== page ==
Interacting with healthcare avatars may reduce depressive symptoms in youngsters
Washington, Feb 12 : Depression symptoms may be significantly reduced when 18 to 25-year-olds interact with computerized avatars‚Euro"virtual 3D images of a healthcare provider like a nurse practitioner or physician ‚Euro"as a way to rehearse office visits ahead of time and learn self-management skills, a news study has revealed.
"Avatar-based depression self-management technology: promising approach to improve depression symptoms among young adults," the researchers said.
Melissa Pinto, PhD, RN, a KL2 Clinical Research Scholar and instructor at Case Western Reserve's Frances Payne Bolton School of Nursing, collaborated with developers of the Electronic Self-Management Resource Training (eSMART) team: Ronald Hickman Jr., PhD, ACNP-BC, and John Clochesy, PhD, RN, FAAN (now at University of Southern Florida) from the nursing school, and Marc Buchner, PhD, from the Virtual Gaming Lab at Case Western Reserve's engineering school.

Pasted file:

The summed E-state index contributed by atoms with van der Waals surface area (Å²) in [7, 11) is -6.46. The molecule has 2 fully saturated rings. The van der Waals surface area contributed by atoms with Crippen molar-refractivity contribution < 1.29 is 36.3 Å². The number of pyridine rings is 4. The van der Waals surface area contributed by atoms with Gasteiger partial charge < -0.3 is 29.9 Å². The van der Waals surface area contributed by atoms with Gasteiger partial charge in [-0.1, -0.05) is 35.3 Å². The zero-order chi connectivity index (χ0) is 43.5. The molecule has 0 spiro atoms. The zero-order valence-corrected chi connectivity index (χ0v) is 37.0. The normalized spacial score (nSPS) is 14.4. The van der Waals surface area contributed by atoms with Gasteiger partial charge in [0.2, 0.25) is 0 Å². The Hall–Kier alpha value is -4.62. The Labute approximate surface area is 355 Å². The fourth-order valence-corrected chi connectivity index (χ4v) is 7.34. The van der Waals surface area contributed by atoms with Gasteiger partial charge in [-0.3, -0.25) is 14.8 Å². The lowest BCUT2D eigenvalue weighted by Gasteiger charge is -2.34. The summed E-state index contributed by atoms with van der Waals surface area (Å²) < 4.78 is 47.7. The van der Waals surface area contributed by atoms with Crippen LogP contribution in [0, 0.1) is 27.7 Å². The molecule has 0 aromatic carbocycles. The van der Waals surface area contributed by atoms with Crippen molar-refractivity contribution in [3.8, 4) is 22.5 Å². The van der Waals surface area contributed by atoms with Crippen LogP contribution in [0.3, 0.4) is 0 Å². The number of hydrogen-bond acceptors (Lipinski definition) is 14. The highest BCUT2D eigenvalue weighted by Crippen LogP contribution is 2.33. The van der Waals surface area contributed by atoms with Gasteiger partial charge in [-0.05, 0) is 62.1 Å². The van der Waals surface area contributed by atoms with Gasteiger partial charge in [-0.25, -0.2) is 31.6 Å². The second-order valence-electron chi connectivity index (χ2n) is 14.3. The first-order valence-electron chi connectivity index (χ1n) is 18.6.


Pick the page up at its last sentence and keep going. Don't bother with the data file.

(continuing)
Pinto said that the study was the first to her knowledge to use an avatar-based intervention for this age group to improve depressive symptoms.
The researcher used a Case Western Reserve-designed virtual program, called eSMART-MH. eSMART-MH was adapted from a previous platform (eSMART-HD) designed by the team to help adults with chronic health problems manage their health.
The interactive avatar program, eSMART-MH, was designed in Buchner's Virtual Gaming Lab and tailored for young adults with depressive symptoms.
eSMART-MH walks young adults through healthcare appointments with an avatar healthcare provider in virtual primary care office setting.
During these visits, young adults practice talking about depression, ask avatar healthcare providers questions and learn self-managements skills to help manage depressive symptoms.
At this age, a majority of young people do not make contact with mental health providers until years after they first experience depressive symptoms.
And those who do seek professional help may go to their first few appointments, but stop going soon after, Pinto said, who has studied mental health interventions in adolescents and young adults for six years.
The results are published in the current Applied Nursing Research journal article (http://www.appliednursingresearch.org/).